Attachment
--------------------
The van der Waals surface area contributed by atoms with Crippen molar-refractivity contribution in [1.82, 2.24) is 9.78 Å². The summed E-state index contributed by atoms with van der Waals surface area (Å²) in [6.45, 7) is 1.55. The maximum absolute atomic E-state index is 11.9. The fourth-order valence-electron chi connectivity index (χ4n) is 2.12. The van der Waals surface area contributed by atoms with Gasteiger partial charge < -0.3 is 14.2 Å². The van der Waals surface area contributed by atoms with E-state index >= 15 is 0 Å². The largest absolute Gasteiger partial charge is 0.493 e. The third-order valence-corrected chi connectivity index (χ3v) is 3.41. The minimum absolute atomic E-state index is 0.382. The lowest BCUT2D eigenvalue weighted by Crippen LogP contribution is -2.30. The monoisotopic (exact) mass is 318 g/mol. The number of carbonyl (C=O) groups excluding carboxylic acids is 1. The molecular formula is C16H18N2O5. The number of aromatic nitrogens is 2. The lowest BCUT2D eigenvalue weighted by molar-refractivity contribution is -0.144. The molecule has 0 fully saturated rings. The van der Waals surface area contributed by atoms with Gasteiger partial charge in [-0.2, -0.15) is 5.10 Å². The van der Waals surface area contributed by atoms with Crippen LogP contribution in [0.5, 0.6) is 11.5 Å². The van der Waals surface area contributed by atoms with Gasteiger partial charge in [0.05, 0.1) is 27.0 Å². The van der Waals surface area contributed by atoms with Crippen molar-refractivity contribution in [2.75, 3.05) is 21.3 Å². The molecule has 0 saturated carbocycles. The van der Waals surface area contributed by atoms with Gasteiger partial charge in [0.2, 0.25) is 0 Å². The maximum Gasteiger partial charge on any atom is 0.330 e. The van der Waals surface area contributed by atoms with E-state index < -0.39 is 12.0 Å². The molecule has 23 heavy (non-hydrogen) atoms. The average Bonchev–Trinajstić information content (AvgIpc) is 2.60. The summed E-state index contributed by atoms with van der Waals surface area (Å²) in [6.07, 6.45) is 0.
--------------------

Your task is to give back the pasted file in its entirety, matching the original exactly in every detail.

The van der Waals surface area contributed by atoms with Crippen molar-refractivity contribution in [1.82, 2.24) is 9.78 Å². The summed E-state index contributed by atoms with van der Waals surface area (Å²) in [6.45, 7) is 1.55. The maximum absolute atomic E-state index is 11.9. The fourth-order valence-electron chi connectivity index (χ4n) is 2.12. The van der Waals surface area contributed by atoms with Gasteiger partial charge < -0.3 is 14.2 Å². The van der Waals surface area contributed by atoms with E-state index >= 15 is 0 Å². The largest absolute Gasteiger partial charge is 0.493 e. The third-order valence-corrected chi connectivity index (χ3v) is 3.41. The minimum absolute atomic E-state index is 0.382. The lowest BCUT2D eigenvalue weighted by Crippen LogP contribution is -2.30. The monoisotopic (exact) mass is 318 g/mol. The number of carbonyl (C=O) groups excluding carboxylic acids is 1. The molecular formula is C16H18N2O5. The number of aromatic nitrogens is 2. The lowest BCUT2D eigenvalue weighted by molar-refractivity contribution is -0.144. The molecule has 0 fully saturated rings. The van der Waals surface area contributed by atoms with Gasteiger partial charge in [-0.2, -0.15) is 5.10 Å². The van der Waals surface area contributed by atoms with Crippen LogP contribution in [0.5, 0.6) is 11.5 Å². The van der Waals surface area contributed by atoms with Gasteiger partial charge in [0.05, 0.1) is 27.0 Å². The van der Waals surface area contributed by atoms with Crippen molar-refractivity contribution in [2.75, 3.05) is 21.3 Å². The molecule has 0 saturated carbocycles. The van der Waals surface area contributed by atoms with Gasteiger partial charge in [0.2, 0.25) is 0 Å². The maximum Gasteiger partial charge on any atom is 0.330 e. The van der Waals surface area contributed by atoms with E-state index < -0.39 is 12.0 Å². The molecule has 23 heavy (non-hydrogen) atoms. The average Bonchev–Trinajstić information content (AvgIpc) is 2.60. The summed E-state index contributed by atoms with van der Waals surface area (Å²) in [6.07, 6.45) is 0.